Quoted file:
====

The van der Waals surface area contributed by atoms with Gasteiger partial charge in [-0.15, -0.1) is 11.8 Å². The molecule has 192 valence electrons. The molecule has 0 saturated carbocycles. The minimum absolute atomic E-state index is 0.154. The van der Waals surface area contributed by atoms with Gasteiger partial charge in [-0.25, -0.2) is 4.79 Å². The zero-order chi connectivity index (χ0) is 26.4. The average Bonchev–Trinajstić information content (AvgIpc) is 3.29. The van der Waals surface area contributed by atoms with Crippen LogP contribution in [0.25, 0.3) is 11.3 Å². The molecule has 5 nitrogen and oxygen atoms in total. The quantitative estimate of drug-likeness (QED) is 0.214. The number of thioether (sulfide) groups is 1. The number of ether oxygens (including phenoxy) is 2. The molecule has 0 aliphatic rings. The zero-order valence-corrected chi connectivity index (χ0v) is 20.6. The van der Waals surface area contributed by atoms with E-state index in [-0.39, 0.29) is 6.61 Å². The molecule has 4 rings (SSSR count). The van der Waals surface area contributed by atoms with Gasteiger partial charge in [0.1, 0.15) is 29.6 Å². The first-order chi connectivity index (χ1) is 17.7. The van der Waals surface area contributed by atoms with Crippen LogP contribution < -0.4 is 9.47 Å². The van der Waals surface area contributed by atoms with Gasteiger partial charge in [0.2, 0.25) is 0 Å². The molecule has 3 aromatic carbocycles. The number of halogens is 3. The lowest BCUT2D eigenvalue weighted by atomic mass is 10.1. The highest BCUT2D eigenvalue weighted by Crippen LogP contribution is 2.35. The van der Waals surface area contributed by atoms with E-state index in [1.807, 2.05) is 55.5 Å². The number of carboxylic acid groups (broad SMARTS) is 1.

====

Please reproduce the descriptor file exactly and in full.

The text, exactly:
The van der Waals surface area contributed by atoms with Gasteiger partial charge in [-0.15, -0.1) is 11.8 Å². The molecule has 192 valence electrons. The molecule has 0 saturated carbocycles. The minimum absolute atomic E-state index is 0.154. The van der Waals surface area contributed by atoms with Gasteiger partial charge in [-0.25, -0.2) is 4.79 Å². The zero-order chi connectivity index (χ0) is 26.4. The average Bonchev–Trinajstić information content (AvgIpc) is 3.29. The van der Waals surface area contributed by atoms with Crippen LogP contribution in [0.25, 0.3) is 11.3 Å². The molecule has 5 nitrogen and oxygen atoms in total. The quantitative estimate of drug-likeness (QED) is 0.214. The number of thioether (sulfide) groups is 1. The number of ether oxygens (including phenoxy) is 2. The molecule has 0 aliphatic rings. The zero-order valence-corrected chi connectivity index (χ0v) is 20.6. The van der Waals surface area contributed by atoms with E-state index in [-0.39, 0.29) is 6.61 Å². The molecule has 4 rings (SSSR count). The van der Waals surface area contributed by atoms with Gasteiger partial charge in [0.1, 0.15) is 29.6 Å². The first-order chi connectivity index (χ1) is 17.7. The van der Waals surface area contributed by atoms with Crippen LogP contribution < -0.4 is 9.47 Å². The van der Waals surface area contributed by atoms with Gasteiger partial charge in [0.2, 0.25) is 0 Å². The molecule has 3 aromatic carbocycles. The number of halogens is 3. The lowest BCUT2D eigenvalue weighted by atomic mass is 10.1. The highest BCUT2D eigenvalue weighted by Crippen LogP contribution is 2.35. The van der Waals surface area contributed by atoms with E-state index in [1.807, 2.05) is 55.5 Å². The number of carboxylic acid groups (broad SMARTS) is 1.